Youth entity benefit
So I didn’t get into Food & Wine again this year.
I tried. I even filled out a volunteer form just like the rest of the public, and I did it back in March. But I guess you have to stay up all night and be online at the crack of ass on March 1 or you’re out, and I’m just not that desperate, not to mention organized. Who remembers that?
I’m just wondering how all of you get in year after year. Is it like a ski pass you make sure you have a job that gets you in? I don’t get it. How is the Princess not on “the list”? Kelly Hayes, help me out here! How do you do it? You have a lifelong membership. I want one of those.
I figured I’d just go to some of the parties. The private parties are the cool part, right? Wrong. Everyone knows it’s all about the seminars, especially the ones that have you pleasantly buzzed by 10 a.m. so you end up wasting the day feeling nostalgic, calling old friends, lying around the pool at the Sky or eating a huge meal in the middle of the day to sober up. I so love those.
I only got one invite to a party that looked any good, so Ryan and I rallied. We got all dolled up and drove all the way to Aspen (just so you know, it’s the same distance when we come to you).
As soon as we got there, I immediately realized my outfit was all wrong. The well-heeled were donning fine summer dresses and the newest, expensive-looking summer sandals and/or high-waist maxi skirts with slinky tops tucked in, which is so not my look. If you have a thick waist and big hips, accentuating your midsection is about as good as throwing a potato sack over your head and asking someone, “Do I look fat in this?”
I thought it would be fun to wear my party shoes — the leopard print pumps with the giant pink flowers on the toe — a black top and skinny jeans with this new pleather motorcycle jacket Alex picked out for me at the Basalt Thrift Shop. I felt like Sandra Dee in the movie “Grease.” I even had the wingtip sunglasses — all that was missing was a beehive hairdo. I looked like I was going to a ‘50s theme party and didn’t get the memo that no, it was actually modern-day.
The party was fine, but it wasn’t a tasting or under a white tent or on grass, and I felt naked without a lanyard around my neck. It reminded me of when I was young and my neighbor Chrissy Ober had a swimming pool. When it was hot, we would put on our bathing suits and ride our bikes in circles outside her house with beach towels around our necks like scarves, waiting for her to invite us in. It was a total power trip for her, and she was a mean girl in eighth grade. She had more than enough power already.
The good news is that on Saturday we went to a benefit for Youth Entity, the non-profit I’m going to be working with this fall, teaching a new-media writing course to high school kids from Basalt, Carbondale and Glenwood. I can’t wait to get back to teaching again and I love working with teenagers.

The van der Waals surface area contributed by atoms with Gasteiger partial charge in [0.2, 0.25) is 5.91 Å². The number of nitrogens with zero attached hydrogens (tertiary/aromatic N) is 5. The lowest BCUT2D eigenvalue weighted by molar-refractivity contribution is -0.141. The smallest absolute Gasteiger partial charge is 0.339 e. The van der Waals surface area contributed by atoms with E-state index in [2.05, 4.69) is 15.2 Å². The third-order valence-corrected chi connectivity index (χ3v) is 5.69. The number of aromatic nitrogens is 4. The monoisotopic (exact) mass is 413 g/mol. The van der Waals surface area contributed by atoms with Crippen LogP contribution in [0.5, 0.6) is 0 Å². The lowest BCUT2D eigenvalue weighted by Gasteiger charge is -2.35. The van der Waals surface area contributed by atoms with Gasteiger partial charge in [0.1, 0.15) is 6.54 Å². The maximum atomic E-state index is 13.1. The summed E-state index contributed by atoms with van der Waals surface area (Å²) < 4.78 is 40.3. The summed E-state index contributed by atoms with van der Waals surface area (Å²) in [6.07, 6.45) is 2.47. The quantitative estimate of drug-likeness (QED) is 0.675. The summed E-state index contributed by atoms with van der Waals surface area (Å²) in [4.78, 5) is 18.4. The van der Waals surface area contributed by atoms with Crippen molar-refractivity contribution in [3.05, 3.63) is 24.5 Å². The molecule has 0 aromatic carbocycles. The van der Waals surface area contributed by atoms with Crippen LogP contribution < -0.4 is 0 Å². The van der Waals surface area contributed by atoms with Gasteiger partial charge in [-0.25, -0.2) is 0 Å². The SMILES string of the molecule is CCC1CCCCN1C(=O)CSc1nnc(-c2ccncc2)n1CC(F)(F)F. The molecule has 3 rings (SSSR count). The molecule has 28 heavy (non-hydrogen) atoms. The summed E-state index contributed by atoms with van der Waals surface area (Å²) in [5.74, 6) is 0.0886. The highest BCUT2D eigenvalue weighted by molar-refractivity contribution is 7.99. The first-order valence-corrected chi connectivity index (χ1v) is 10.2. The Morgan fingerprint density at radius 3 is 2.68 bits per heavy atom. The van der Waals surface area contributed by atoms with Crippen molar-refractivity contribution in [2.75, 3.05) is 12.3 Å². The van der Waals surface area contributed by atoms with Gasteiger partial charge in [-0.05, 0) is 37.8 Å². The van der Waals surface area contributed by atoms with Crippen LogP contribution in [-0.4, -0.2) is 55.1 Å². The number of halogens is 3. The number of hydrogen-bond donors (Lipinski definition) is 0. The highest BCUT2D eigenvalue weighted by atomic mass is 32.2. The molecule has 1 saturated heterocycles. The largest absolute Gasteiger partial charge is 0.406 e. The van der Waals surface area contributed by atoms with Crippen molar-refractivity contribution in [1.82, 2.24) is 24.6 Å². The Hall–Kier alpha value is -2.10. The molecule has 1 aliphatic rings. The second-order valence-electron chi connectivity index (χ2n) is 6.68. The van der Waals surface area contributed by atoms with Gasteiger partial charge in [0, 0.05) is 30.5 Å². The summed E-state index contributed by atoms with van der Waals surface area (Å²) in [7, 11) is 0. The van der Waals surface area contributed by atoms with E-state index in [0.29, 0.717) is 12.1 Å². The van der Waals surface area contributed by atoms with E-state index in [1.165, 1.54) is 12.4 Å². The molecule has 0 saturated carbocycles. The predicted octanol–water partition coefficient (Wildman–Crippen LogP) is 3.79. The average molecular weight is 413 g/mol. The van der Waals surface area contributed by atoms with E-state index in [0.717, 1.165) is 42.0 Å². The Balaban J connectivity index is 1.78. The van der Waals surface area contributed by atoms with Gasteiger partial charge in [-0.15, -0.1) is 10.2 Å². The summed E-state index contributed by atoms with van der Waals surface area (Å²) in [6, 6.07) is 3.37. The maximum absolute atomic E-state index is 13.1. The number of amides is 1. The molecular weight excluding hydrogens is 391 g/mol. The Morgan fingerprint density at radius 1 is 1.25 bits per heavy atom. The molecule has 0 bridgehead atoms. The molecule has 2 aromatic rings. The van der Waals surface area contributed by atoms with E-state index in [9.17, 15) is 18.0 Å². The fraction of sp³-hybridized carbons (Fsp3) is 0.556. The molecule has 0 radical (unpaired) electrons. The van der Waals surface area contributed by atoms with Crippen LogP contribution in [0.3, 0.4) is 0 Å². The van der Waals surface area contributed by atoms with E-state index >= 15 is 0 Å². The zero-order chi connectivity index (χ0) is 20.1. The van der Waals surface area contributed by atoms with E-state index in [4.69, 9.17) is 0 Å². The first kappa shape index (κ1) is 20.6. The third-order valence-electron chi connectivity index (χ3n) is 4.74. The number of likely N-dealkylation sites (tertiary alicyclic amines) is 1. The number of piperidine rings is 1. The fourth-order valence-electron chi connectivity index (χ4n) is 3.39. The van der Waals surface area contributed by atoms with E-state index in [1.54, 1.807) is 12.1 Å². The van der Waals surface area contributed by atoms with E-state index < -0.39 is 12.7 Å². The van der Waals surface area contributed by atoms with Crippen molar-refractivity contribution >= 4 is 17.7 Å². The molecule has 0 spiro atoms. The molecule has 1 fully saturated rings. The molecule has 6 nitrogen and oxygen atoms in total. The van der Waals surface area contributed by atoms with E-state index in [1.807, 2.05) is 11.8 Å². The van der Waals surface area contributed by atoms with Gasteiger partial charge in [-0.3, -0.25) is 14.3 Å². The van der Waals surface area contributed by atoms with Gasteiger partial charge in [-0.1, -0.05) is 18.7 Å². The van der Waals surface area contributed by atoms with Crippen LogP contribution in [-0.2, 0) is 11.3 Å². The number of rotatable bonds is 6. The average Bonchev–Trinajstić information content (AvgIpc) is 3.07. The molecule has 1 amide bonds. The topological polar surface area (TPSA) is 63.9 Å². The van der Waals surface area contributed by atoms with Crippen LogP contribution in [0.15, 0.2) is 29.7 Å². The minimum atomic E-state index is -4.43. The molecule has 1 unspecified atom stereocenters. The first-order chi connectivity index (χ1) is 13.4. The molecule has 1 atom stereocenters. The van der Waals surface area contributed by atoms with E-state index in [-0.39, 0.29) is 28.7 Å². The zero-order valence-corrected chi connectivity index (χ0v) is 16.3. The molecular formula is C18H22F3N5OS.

Plus, this nonprofit is the one I’ve been looking for. It’s small, so the money raised goes straight to the kids, not to running some big organization, paying its executive director an obscene salary or spending millions of dollars on some hideous building in the middle of town that totally destroys the vibe. Youth Entity has a tiny office and a tiny staff in downtown Carbondale. But its program kicks ass. It provides “real life” education in culinary arts, technology and finance that gives these kids a clue about potential future careers.
My career was inspired when an editor from Snowboarder magazine came to speak to my journalism class at University of Colorado. And then, just like that, I found the answers and eventually became an editor at a snowboarding magazine, too. I want to pay it forward and spark that kind of “aha” moment for other kids.
So. The benefit was at Aspen Glen. Have you ever been to Aspen Glen? Oh my God, how did I miss that place? And that pool! I could live at that pool.
They had raw oysters and shrimp cocktail (my favorite) and watermelon mojitos. We sat at round tables with white-linen tablecloths outside on the putting green that overlooks Mount Sopris. Everyone at our table was a huge fan of my column, which was the ego boost I so desperately needed after getting shut out of Food & Wine once again.
There was a live auction that made me wish I actually had money to give. I could just picture myself, making such an outlandish bid that everyone in the crowd would gasp and cheer and I would just sit with my frozen expression, acting like it was no big deal. “It’s for the kids,” I would say, my gaze fixed, a frozen smile on my microdermabrasioned face. I’d get a manicure beforehand so my hand looked pretty and delicate while I was holding my paddle.
All in all, it was a beautiful night with really cool people. We met a lot of fun ex-Aspenites who sold all their property so they could live large downvalley and still have enough money leftover to buy a place in Mexico. I want to be like they are when I grow up.
So, in the end I got my food and I got my wine, but instead of indulging, I actually celebrated something entirely new: the idea of giving back.
The Princess wants to thank everyone for the tremendous response to last week’s column. Email your love to email@example.com.
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